Fourthly, the public is keenly aware that the selection of H.E the Vice President, Alhaji Dr. Mahamudu Bawumia as Presidential Candidate of the NPP, was the confirmation of a process carefully designed to have only one outcome. Because it was choreographed, there is nothing new or surprising to offer the voter public. Arguably, the patient Ghanaian voter, has been short-changed by the presidential candidate selection processes of both the NPP and NDC. The lack of genuine choice of candidates at party level, translates into a loss of trust in duopoly politics and increasing apathy, hence the loud chorus for a credible third force leadership if democratic practice is to be sustained for the benefit of youthful voters. 
That is why a bold and viable candidate like Alan Kyerematen, meets the need of the times. I and my friends Hopeson Adorye, Nana Ohene-Ntow and Saddique Abu-Bakar Boniface, in our support for Alan Kyerematen, a man of vision, competence, integrity and action, represent millions of Ghanaians who want to serve the country with a clear conscience. We are upholding the preamble to the Constitution, articles 1, 3(2), 17(1)(2)(3), 21(1)(3), 35(1)(4)(5)(9), 37(2)(a) and above all, article 41. 
Finally, the 1992 Constitution recognises ‘coalition’ governments. A coalition is defined by the oxford dictionary as “a temporary alliance for combined action, especially of political parties forming a government”. Alan Kyerematen wants to bring Ghanaians together in the next election, in a Government of National Unity, to think Ghana, and redirect Ghana onto a positive trajectory.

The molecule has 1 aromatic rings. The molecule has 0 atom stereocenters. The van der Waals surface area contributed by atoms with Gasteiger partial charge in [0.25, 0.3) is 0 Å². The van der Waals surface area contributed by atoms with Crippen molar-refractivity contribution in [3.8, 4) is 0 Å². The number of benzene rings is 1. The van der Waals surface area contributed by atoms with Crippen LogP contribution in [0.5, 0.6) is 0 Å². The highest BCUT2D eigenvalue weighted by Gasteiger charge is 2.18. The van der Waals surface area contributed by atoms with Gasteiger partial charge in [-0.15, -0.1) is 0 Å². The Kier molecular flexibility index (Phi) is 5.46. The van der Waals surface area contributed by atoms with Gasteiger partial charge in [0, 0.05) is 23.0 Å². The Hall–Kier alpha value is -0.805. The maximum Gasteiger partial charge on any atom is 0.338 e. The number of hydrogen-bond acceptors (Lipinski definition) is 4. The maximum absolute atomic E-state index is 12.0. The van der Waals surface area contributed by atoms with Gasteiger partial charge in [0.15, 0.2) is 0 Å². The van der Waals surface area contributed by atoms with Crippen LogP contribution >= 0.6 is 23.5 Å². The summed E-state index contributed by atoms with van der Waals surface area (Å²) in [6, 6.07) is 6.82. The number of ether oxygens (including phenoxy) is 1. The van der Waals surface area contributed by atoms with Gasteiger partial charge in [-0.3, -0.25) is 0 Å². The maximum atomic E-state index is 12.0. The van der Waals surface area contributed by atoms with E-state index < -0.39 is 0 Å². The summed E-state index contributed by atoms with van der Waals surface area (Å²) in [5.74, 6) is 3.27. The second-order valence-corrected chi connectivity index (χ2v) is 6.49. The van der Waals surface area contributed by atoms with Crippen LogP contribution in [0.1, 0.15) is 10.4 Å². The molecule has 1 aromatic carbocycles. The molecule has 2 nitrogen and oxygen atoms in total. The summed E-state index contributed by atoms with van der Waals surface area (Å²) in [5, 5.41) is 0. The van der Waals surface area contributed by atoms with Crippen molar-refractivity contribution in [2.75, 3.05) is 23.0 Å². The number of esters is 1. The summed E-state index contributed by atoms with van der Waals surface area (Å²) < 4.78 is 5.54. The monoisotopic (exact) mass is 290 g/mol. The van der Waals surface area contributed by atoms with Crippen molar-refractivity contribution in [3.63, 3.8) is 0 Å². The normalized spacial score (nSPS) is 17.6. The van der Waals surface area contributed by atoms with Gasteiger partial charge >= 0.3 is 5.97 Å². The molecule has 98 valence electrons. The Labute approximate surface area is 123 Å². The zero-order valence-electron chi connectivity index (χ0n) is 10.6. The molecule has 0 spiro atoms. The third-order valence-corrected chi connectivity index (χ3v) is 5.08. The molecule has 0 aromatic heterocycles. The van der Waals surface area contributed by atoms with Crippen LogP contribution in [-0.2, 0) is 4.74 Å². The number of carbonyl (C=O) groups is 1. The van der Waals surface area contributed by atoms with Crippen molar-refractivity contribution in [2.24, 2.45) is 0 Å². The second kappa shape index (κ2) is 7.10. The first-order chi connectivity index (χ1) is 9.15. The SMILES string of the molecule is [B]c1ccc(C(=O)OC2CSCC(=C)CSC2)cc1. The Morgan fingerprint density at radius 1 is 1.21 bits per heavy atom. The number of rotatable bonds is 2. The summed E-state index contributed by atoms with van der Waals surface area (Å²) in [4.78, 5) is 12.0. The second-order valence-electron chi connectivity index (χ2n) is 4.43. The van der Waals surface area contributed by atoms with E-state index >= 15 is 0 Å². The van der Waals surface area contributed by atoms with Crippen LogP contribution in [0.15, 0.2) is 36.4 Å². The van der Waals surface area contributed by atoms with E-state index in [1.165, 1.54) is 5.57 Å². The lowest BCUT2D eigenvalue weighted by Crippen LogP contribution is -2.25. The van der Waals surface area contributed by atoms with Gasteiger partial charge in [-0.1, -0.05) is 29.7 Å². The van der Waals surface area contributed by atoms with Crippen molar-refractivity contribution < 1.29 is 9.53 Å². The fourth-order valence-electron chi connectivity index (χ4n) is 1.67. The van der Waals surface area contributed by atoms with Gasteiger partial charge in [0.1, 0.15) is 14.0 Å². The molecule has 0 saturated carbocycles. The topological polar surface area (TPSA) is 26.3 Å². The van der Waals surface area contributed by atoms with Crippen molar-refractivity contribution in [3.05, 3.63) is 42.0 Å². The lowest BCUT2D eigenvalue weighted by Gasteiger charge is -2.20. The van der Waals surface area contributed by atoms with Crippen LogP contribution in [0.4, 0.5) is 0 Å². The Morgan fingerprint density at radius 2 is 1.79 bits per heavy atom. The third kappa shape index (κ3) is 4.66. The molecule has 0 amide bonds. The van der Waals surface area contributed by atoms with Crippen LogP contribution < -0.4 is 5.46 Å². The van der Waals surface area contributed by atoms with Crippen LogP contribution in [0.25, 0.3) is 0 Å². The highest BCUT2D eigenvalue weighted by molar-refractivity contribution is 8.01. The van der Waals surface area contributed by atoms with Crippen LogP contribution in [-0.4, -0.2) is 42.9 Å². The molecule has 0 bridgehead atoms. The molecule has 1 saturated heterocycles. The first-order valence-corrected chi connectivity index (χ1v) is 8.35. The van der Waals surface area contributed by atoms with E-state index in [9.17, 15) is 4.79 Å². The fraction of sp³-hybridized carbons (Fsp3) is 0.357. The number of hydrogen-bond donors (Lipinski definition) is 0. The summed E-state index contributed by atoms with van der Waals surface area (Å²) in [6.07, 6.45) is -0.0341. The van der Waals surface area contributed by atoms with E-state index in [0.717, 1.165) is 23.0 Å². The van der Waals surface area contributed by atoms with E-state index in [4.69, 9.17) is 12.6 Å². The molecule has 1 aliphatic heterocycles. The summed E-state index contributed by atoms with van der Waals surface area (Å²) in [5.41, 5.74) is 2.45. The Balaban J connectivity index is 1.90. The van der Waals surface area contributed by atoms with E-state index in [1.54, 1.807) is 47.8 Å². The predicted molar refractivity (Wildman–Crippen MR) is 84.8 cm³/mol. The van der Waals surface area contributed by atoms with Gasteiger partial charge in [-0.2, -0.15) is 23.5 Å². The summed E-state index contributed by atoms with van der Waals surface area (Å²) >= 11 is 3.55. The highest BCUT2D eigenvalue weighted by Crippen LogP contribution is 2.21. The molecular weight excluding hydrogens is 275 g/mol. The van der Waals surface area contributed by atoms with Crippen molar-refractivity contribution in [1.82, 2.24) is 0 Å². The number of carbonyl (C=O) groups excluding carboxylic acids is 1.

Nowhere in our constitution is it specified that Parliament is bi-cameral or that only a majority and minority can operate in Parliament. It is a fiction sold by the Standing Orders. Article 97(2) states unequivocally that a member need not lose their seat under 97(1)(g) and (h), if their party is a member of a coalition government. Article 103(5) admonishes that committees of Parliament ought to “reflect the different shades of opinion in Parliament”. Article 104 talks about a majority of members present and voting. It does not refer to a majority party. 
Ghana is ready for a political third force capable of breaking unproductive duopoly politics. We do not need a change of constitution to effect the change of leadership that the parties are incapable of offering. We have Alan Kyerematen. Together, our support for his independent presidency will unleash the development energy being suppressed by tit for tat duopoly politics. 

source: Theannoucergh.com